Let me start out with the punch-line: Someone needs to make a mint-like financial site that tells me when I am spending money on companies with policies that disagree with my morality or personal politics; I don’t have time to research when companies do horrible things, please help me be a better person anyways.
Our political system is so broken that money spent may speak louder than an actual vote. So perhaps if everyone voted with their wallet, the collective power of our dollars might effect real change in a way that the current voting system cannot.
Real Voting is Broken
I believe that the political system in the US (and in many other places) is broken. The two-party system limits real choice and encourages political extremism; the electoral college renders many citizens’ votes meaningless; and campaign financing laws require candidates to sell out their constituents to corporate and private interests.
Obama ran on the platform of Hope and Change; personal politics aside, the message of the platform is informative: That they want change means that citizens are frustrated with the current system. Of course, any politician’s real ability to change such a system or to effect real change, is limited. For example, Obama is a product of the current political system, and more importantly, he’s constrained by it. Undoubtedly, the political system as a whole is still driven largely by corporate interests and lobbying, and in general seems a mess.
Most people are not happy with the ridiculous and embarrassing debt ceiling stand-offs; what kind of country is run in such a childish and irresponsible way?
It seems like the influence of corporations on politics has increased over time, and that their interests often conflict with the interests of their consumers. Most people don’t like when jobs are shipped overseas, when companies use shady practices to avoid taxes, when they attempt to shirk responsibility for damages they cause, or when they treat their workers poorly.
Yet, these practices continue, generally because people continue to purchase from them despite their shady behavior — often because they might be unaware of the practices, or how their spending behavior indirectly controls what a company will do; in the limit case, if a company does something so terrible that everyone stops buying their product, they’ll go bankrupt.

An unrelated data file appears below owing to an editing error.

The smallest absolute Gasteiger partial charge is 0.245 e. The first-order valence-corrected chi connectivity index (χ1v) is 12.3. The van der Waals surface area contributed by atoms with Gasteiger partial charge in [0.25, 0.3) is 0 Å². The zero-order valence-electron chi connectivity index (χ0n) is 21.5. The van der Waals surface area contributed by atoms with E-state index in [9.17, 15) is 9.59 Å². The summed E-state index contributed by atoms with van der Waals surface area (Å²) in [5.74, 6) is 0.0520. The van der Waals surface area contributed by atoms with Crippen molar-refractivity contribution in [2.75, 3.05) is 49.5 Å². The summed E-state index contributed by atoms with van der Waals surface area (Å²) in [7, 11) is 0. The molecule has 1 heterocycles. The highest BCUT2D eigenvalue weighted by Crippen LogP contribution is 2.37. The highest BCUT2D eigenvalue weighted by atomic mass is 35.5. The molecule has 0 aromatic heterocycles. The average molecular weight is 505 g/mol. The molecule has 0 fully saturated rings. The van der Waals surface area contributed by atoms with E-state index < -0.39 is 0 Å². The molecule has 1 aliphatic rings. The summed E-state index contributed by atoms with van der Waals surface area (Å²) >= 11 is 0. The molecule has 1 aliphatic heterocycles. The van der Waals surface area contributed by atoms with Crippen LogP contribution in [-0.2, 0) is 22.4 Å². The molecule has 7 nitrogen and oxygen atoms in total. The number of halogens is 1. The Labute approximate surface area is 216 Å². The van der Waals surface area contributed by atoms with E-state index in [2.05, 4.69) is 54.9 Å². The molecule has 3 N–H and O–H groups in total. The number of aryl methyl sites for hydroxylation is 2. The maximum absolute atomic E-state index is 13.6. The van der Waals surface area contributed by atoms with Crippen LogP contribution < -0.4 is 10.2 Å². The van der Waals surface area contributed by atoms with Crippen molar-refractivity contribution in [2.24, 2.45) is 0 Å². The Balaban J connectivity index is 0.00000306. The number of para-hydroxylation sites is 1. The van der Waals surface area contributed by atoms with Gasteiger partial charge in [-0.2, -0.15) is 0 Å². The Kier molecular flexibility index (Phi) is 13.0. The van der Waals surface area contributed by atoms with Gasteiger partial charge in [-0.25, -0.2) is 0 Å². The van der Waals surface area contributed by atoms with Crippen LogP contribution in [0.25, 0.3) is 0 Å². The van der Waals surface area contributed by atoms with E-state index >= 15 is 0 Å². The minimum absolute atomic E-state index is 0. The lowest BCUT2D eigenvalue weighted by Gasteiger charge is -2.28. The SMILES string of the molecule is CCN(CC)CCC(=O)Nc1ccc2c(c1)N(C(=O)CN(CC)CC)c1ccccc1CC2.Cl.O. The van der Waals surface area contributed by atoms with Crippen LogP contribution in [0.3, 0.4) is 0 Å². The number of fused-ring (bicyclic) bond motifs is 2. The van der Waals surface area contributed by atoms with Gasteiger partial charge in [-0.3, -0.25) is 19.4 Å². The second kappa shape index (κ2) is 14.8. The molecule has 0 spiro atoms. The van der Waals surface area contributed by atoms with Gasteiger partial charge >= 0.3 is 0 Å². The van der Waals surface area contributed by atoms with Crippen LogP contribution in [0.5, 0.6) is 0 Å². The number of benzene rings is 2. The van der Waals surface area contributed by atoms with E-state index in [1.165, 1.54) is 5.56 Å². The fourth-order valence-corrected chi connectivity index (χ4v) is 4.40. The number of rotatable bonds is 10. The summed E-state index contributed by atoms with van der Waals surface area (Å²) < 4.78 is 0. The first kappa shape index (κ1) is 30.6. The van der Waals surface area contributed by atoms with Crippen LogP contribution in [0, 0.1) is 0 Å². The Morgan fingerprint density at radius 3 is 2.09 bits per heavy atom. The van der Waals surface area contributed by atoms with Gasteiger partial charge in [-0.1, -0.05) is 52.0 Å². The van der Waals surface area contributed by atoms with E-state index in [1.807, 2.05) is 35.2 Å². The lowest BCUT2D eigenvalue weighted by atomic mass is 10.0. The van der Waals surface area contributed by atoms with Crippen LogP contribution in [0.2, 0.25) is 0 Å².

I think fast food deserves particular attention here, because it is such a clear example of how a company’s interests and our own can be in direct conflict. No one wants to be unhealthy or fat; but the fast food industry does not care at all if we become so as a result of their product: They’re interested in our dollars, not our health. As a result, fast food is heavily optimized to be cheap, delicious, and addictive. Scientists actively study how the make the perfect addictive and delicious food. That such optimized food is part of a broken “western diet” that research shows is incredibly unhealthy, that is immaterial as long as the dollars keep rolling in.
More generally, optimizing for low prices drives companies to do terrible things; wal-mart has an awful reputation for treating workers poorly, as do most fast food companies. I don’t want my dollars to support terrible things. However, I’m lazy.
I’m Uninformed and Lazy
Here’s where some brilliant entrepreneur comes in. I want to be a better person and to allocate my dollars away from those doing terrible things to those that practice business in a way that aligns with my morality. If there was an app that put that easily put that information at my fingertips when I am about to make purchasing decisions, that would be great; if there was an app that reviewed my purchases and chided me when I spent money on a bad company, and lauded me when I spent more wisely, that would be great too.
I’d love to be a more responsible person and live in a way that better reflects what I believe. And perhaps you could make a few bucks in the process too.